Triple Constraint
Communication Channel Formula
Stages of Team Development
Work Breakdown Structure
PERT Definition and Formula
Precedence Diagramming Method (PDM)
PDM Dependencies
Earned Value Formulas
Variance Formulas
Performance Formulas
Forecasting Formulas
Standard Deviation
Much More….

Identifying what you should study for the PMP Exam and creating flashcards yourself can be time consuming and stressful task. What if you forget an important fact, formula, or definition? What if while making the flashcards you mix up the information and your cards are incorrect, resulting in you studying the incorrect information?

One way to take off some of the stress of creating your own flashcards is to go to and purchase readymade PMP Flashcards which contain all of the information above and more. Even better... if you have a smartphone (iPhone/Android) then you can download the cards to your phone and easily carry them with you wherever you go.

Written by Cornelius Fichtner

Thursday, September 6, 2012

The Short Guide to Becoming a PMP

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Monday, August 6, 2012

PMP Exam Tip: Cost of Conformance.

Cost of Conformance.
There are two separate components within Cost of Quality (COQ) and you must have a complete understanding of both of them for your PMP Exam. One is the Cost of Non-conformance, which is the money (and time) that will be spent due to the failure of a deliverable from your project. The other is the Cost of Conformance. This is the figure that is determined to be necessary to avoid those failures in the first place.

There are two categories within the Cost of Conformance. The prevention costs are those associated with building a quality product or service so that any errors are within the range that is considered acceptable. These usually include the elements of training and equipment. Also included in this category is the time and effort required to fully document processes and to do things the right way.

The other category within the Cost of Conformance is the appraisal costs. These are the costs associated with determining the level of quality to ensure it meets the required standards. Appraisal costs include things like inspections and various types of testing that are then evaluated to ensure the quality expectations are being met.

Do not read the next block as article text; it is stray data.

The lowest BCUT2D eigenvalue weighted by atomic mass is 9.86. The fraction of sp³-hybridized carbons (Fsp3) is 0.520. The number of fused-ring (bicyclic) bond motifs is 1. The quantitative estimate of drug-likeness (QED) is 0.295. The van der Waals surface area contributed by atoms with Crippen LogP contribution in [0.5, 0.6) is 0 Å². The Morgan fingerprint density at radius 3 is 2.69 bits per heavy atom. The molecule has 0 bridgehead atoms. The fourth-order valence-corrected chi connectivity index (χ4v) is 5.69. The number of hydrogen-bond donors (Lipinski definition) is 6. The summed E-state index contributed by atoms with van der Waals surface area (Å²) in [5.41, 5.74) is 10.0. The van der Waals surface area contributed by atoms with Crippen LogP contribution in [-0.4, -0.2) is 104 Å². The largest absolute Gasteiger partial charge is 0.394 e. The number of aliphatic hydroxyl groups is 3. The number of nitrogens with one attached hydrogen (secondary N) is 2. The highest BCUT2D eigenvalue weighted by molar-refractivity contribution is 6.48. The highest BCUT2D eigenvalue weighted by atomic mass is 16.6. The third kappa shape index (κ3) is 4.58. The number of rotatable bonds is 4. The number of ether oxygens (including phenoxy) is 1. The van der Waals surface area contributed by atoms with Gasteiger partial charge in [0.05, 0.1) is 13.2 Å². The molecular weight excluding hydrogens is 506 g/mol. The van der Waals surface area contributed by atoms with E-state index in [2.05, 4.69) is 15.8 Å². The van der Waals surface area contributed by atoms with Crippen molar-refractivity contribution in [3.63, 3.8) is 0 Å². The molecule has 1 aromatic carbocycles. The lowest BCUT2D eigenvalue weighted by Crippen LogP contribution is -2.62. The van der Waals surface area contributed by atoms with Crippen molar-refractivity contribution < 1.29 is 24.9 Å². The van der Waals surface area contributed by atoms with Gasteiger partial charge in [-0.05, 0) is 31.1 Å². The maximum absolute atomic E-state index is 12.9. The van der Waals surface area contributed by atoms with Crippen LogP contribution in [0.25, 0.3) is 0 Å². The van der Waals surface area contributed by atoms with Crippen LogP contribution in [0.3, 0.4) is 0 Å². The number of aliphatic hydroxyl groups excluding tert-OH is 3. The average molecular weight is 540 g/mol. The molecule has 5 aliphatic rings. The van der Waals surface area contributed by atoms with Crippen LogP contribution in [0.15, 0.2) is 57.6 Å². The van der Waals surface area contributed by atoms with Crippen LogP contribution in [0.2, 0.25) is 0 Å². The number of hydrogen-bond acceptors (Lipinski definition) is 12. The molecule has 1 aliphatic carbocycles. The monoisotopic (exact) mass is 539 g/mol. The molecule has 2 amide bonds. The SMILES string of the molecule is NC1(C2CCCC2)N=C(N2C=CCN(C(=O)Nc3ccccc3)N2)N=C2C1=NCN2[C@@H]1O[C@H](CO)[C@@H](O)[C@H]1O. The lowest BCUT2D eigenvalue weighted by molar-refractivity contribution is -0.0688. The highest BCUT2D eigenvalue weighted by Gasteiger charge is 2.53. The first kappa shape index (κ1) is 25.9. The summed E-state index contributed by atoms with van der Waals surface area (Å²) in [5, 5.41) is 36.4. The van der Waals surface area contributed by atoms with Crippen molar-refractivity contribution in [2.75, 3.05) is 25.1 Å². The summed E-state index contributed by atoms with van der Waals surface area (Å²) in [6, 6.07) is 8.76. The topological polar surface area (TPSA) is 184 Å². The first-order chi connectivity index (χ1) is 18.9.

Friday, July 27, 2012

The difference between a planning package and a work package-PMP Exam Prep

Many PMP students have trouble understanding the difference between a planning package and a work package. Let’s turn first to the PMBOK® Guide to clear up any confusion:

Planning Package = A work breakdown structure component below the control account with known work content but without detailed schedule activities (see also control account; control account [Tool] = A management control point where scope, budget (resource plans), actual cost, and schedule are integrated and compared to earned value for performance measurement)

Work Package = A deliverable or project work component at the lowest level of each branch of the work breakdown structure.

All clear? I thought so. Let’s try this…a planning package is created to describe or “hold” work that will be completed in the future. It is larger and more general than a work package in terms of time, scope, and budget. Although it lacks the detail of a work package, a planning package is still associated with specific project work scope. A planning package includes work that will be completed; it just hasn’t been scheduled or put on anyone’s plate yet.

A planning package may be converted to a work package when the lowest-level details of the work are defined, budgeted, and scheduled. Individual work packages are the building blocks of all project deliverables and form the basis by which the project is monitored, measured, and assessed. In sum, a planning package stores future work until the work can be broken down into specific tasks and assigned to actual resources, when it becomes part of the Work Breakdown Structure (WBS) in the form of work breakdown packages.